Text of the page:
Molecular Phylogenetic Evidence Refuting the Hypothesis of Batoidea (Rays and Skates) as Derived Sharks
Molecular Phylogenetics and Evolution
Early morphological studies regarding the evolutionary history of elasmobranchs suggested sharks and batoids (skates and rays) were respectively monophyletic. More modern morphological cladistic studies, however, have tended to suggest that batoids are derived sharks, closely related to sawsharks and angelsharks, a phylogenetic arrangement known as the Hypnosqualea hypothesis. Very few molecular studies addressing interordinal relationships of elasmobranchs have been published; the few that do exist, are very limited in terms of both taxon representation and/or aligned sequence positions, and are insufficient to answer the question of whether batoids are derived sharks. The purpose of this study was to address this issue with more complete taxon representation, concomitant with a reasonable number of aligned sequence positions. The data set included a 2.4-kb segment of the mitochondrial 12S rRNA—tRNA valine—16S rRNA locus, and in terms of taxa, representatives of two orders of Batoidea, at least one representative of all orders of sharks, and as an outgroup, the widely recognized sister group to elasmobranchs—Holocephali. The results provide the first convincing molecular evidence for shark monophyly and the rejection of the Hypnosqualea hypothesis. Our phylogenetic placement of batoids as a basal elasmobranch lineage means that much of the current thinking regarding the evolution of morphological and life history characteristics in elasmobranchs needs to be re-evaluated.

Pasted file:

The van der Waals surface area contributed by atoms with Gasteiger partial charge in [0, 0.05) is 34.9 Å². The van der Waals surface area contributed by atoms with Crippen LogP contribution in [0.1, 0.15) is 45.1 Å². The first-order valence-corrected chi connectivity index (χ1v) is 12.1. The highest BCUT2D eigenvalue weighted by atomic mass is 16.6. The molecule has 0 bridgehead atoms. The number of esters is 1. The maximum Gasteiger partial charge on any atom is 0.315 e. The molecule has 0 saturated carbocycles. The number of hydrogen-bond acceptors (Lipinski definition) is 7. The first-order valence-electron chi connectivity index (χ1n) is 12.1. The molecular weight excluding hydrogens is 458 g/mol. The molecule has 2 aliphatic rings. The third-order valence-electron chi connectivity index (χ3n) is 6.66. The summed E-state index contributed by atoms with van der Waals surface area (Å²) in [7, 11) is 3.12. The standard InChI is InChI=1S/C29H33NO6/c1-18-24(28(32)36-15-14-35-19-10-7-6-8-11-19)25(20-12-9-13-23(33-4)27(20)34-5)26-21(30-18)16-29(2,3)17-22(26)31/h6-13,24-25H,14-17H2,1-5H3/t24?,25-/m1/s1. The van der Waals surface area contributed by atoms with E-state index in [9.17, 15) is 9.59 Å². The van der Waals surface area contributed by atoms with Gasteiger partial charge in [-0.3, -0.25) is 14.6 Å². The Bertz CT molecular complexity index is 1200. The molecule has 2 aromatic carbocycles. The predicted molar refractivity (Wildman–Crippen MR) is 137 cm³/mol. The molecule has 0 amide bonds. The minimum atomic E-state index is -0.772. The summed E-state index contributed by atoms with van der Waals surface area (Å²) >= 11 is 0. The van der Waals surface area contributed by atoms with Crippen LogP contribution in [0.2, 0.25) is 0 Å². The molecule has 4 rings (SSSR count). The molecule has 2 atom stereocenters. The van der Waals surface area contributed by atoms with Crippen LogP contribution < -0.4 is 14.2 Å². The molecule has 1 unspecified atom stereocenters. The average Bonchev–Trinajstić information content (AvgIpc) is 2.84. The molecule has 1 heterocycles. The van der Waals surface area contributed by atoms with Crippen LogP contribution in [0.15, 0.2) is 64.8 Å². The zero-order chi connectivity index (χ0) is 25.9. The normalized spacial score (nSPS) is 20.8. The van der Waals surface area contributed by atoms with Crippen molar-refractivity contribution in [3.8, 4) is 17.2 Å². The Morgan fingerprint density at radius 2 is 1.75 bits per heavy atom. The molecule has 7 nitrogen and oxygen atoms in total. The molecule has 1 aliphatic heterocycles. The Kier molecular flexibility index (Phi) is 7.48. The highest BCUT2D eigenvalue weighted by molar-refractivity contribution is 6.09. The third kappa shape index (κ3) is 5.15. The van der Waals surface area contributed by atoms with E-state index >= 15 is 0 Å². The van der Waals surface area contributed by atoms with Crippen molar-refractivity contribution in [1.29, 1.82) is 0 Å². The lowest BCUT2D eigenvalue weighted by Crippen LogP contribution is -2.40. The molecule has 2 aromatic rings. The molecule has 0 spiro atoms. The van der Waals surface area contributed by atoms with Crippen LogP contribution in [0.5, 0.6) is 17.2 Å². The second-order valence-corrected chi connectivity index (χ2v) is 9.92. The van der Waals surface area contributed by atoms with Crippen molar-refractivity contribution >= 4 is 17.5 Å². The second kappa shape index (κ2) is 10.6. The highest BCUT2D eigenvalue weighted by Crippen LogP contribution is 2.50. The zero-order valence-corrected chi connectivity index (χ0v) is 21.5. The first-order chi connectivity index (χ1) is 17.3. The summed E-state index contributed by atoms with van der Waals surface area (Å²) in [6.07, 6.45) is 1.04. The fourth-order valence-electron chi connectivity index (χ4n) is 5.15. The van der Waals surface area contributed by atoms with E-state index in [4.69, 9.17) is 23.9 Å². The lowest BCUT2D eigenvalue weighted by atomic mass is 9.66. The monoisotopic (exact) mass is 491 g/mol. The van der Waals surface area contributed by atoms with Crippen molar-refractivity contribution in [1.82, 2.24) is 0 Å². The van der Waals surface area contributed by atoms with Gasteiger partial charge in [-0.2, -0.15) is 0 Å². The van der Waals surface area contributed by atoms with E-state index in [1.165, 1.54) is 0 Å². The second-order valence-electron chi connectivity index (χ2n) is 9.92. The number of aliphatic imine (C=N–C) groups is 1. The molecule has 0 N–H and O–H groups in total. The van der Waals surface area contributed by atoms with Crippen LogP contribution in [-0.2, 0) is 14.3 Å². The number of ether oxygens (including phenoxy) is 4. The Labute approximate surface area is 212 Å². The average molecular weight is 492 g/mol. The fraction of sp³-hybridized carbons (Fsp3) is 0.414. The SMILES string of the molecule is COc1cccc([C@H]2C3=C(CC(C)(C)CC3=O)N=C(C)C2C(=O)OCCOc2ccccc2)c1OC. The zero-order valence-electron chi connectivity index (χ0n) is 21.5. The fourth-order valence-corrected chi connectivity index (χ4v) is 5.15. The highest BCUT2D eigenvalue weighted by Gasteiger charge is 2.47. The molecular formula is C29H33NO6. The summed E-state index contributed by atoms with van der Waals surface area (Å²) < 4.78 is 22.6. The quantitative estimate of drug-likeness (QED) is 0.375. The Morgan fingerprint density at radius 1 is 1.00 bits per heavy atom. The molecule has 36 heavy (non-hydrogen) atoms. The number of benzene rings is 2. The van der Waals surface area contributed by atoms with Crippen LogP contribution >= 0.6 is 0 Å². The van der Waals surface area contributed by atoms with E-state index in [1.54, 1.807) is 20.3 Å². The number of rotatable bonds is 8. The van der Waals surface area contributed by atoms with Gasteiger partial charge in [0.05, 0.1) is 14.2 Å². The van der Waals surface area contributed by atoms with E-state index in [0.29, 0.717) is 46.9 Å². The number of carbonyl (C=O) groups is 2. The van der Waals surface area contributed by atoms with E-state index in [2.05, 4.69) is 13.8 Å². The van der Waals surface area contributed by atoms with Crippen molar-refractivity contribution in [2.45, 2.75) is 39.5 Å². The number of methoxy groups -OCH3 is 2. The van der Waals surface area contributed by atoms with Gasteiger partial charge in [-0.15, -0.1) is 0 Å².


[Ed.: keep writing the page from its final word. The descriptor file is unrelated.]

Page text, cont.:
Douady, C. J.; Mine Dosay; Mahmood S. Shivji; and Michael Stanhope. 2003. "Molecular Phylogenetic Evidence Refuting the Hypothesis of Batoidea (Rays and Skates) as Derived Sharks." Molecular Phylogenetics and Evolution 26, (2): 215-221. doi:10.1016/S1055-7903(02)00333-0.